Two-day strike by Asbestos Workers results in new pact
A two-day strike April 29-30 by Asbestos Workers Local 36 resulted in a new contract that provides wage and benefits increases over the next three years.
About 210 members of the Portland-based local walked out after their dealings with the Western Insulation Contractors Association stalled. The association, which represents a half-dozen owners, initially wanted cuts of $8 an hour, then argued for a wage freeze. At one point in negotiations the employer group sought to take a portion of employee contributions into a retirement health plan and put the money on the check as a guise for a wage increase, said Local 36 Business Agent/Organizer Walt Caudle.
Workers responded with a strike - their first in more than 10 years.
The new three-year pact, which was ratified by a vote of 63-22, provides for wage increases of 50 cents an hour in each of the next three years, a $2.15 boost in health and welfare contributions over three years, and increases in two pension plans of 10 cents each, for each of the next three years, for a total of 60 cents over three years.
Caudle said the total package amounts to $4.62 an hour over the life of the agreement. The rising cost of health care insurance was the biggest issue during the negotiations, he said.
Journey-level asbestos workers now make $28.49 an hour in wages and another $9.43 an hour in health and welfare benefits.
Local 36 is signatory with another 20 contractors, who will be in compliance with the contract negotiated by the Western Insulation Contractors Association.
Harvard students stop in Portland on behalf of janitors
This spring, to publicize a union victory that resulted from a sit-in by university students, two students and two janitors from Harvard University are visiting over 30 college campuses across the United States. They bring with them "Occupation," a documentary about the campaign, narrated by Ben Affleck. [Affleck starred in Good Will Hunting, a film about a Harvard janitor.]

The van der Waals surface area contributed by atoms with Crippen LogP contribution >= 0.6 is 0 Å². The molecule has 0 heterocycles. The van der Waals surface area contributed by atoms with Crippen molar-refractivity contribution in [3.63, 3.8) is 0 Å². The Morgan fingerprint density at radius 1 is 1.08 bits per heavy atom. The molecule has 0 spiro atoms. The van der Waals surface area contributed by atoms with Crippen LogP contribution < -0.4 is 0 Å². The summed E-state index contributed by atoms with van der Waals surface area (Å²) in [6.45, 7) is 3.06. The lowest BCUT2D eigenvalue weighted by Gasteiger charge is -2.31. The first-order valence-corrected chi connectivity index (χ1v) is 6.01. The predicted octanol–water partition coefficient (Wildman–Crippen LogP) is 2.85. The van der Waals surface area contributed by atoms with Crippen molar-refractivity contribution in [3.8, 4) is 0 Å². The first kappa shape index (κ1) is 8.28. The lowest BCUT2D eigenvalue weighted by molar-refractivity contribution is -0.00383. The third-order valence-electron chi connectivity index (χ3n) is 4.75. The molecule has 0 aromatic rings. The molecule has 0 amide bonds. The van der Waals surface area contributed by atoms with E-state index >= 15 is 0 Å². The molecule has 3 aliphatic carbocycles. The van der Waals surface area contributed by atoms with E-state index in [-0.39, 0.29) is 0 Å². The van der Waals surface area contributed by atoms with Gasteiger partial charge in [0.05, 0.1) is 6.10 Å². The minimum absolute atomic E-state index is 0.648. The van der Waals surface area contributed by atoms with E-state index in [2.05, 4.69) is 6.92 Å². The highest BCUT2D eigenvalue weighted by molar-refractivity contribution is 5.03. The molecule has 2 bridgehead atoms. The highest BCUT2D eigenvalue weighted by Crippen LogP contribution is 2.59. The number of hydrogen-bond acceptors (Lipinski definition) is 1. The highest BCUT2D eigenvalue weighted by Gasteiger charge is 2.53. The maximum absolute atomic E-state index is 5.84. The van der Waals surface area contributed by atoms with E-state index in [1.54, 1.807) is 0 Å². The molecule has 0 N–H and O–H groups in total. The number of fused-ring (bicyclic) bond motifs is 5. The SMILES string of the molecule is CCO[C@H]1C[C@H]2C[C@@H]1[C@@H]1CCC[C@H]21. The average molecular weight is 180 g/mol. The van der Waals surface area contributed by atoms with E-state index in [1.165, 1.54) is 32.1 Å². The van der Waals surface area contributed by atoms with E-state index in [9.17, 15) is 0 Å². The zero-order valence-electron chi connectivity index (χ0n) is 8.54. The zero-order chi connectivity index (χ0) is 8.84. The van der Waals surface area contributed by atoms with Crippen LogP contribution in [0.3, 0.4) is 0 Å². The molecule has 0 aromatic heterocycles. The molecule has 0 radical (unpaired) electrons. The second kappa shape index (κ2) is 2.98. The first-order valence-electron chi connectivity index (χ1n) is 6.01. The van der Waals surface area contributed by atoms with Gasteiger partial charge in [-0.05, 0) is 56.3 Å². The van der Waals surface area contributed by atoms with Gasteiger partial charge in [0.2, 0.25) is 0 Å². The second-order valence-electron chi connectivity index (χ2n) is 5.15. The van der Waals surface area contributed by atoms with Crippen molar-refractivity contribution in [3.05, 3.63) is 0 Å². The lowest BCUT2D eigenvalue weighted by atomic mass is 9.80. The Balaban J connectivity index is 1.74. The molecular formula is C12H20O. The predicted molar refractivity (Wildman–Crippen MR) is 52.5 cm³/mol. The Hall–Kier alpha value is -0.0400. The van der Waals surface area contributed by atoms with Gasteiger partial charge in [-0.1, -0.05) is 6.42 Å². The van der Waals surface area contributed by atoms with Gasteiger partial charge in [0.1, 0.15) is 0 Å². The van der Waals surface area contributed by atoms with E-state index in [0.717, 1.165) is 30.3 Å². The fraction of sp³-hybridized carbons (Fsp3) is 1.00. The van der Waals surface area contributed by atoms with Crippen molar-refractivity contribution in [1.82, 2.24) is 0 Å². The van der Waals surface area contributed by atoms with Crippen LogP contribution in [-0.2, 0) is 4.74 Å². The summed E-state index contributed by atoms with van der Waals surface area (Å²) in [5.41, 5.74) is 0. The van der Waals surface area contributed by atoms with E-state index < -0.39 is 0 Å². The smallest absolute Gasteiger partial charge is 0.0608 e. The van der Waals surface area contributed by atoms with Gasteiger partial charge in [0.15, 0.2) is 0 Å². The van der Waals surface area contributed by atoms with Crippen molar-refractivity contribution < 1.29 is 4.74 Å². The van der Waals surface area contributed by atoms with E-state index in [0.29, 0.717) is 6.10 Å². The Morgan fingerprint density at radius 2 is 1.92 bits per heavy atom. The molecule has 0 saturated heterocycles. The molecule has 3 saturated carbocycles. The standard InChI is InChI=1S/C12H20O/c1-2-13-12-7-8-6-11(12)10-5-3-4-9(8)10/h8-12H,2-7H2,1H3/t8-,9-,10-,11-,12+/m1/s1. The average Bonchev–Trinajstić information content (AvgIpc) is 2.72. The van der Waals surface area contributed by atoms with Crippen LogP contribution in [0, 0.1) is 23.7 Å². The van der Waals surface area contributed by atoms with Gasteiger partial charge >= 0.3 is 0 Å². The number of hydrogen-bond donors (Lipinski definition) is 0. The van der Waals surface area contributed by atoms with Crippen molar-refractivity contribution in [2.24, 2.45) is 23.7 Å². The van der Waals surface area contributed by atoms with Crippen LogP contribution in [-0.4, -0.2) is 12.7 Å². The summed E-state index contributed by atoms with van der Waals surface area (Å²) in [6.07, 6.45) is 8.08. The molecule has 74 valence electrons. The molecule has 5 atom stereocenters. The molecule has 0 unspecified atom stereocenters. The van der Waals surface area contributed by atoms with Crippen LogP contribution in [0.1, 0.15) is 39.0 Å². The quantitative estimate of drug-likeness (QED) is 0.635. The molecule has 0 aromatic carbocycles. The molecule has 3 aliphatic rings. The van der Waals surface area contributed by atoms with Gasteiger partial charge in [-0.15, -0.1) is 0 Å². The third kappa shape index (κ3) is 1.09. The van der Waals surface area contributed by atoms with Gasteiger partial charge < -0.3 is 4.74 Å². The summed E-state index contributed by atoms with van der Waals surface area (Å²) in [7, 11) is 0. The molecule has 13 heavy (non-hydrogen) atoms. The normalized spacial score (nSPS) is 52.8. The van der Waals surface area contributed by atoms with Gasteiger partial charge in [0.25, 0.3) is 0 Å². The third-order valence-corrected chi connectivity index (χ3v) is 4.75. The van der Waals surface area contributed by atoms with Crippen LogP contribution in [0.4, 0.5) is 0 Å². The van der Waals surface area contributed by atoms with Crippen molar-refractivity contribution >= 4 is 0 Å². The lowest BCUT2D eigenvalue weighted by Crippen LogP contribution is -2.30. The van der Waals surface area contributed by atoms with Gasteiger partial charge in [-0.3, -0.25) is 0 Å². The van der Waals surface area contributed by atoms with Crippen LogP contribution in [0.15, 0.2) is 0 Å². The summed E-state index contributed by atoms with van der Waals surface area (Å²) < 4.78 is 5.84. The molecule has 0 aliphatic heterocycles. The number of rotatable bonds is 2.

On April 28, the group made a stop at the headquarters of Portland-based Service Employees Local 49, which represents area janitors.
Building on the momentum of the anti-sweatshop movement, a student campaign for a university "living wage" policy began at Harvard in the fall of 1998. Harvard is the nation's oldest and wealthiest university, but when the students started getting involved, it was paying janitors less than $10 an hour, and most of them could not afford co-payments to enroll in the employer-paid health coverage.
The student-led campaign to bring up wages among janitors climaxed in April 2001 with a takeover and 21-day occupation of the university president's office. About 30 students took part in the occupation; at the end, the university agreed to a moratorium on further outsourcing and promised to form a committee to develop a living wage policy. That committee met, and eight months later recommended wage increases; a reduction in health insurance co-payments; and a "parity wage" policy so that subcontracted workers make the same as Harvard employees doing the same work.
In January and February, SEIU Local 254 negotiated with student support a contract for 750 janitors that provides for fully-paid family health insurance; wage increases to $14 an hour by 2005; and parity for in-house and contract janitors.
Students faced expulsion for their part in the sit-in, but filmmaker Maple Razsa said they didn't take the threat seriously. In the end they faced only minor sanctions. Now they hope to inspire similar campaigns at colleges nationwide.
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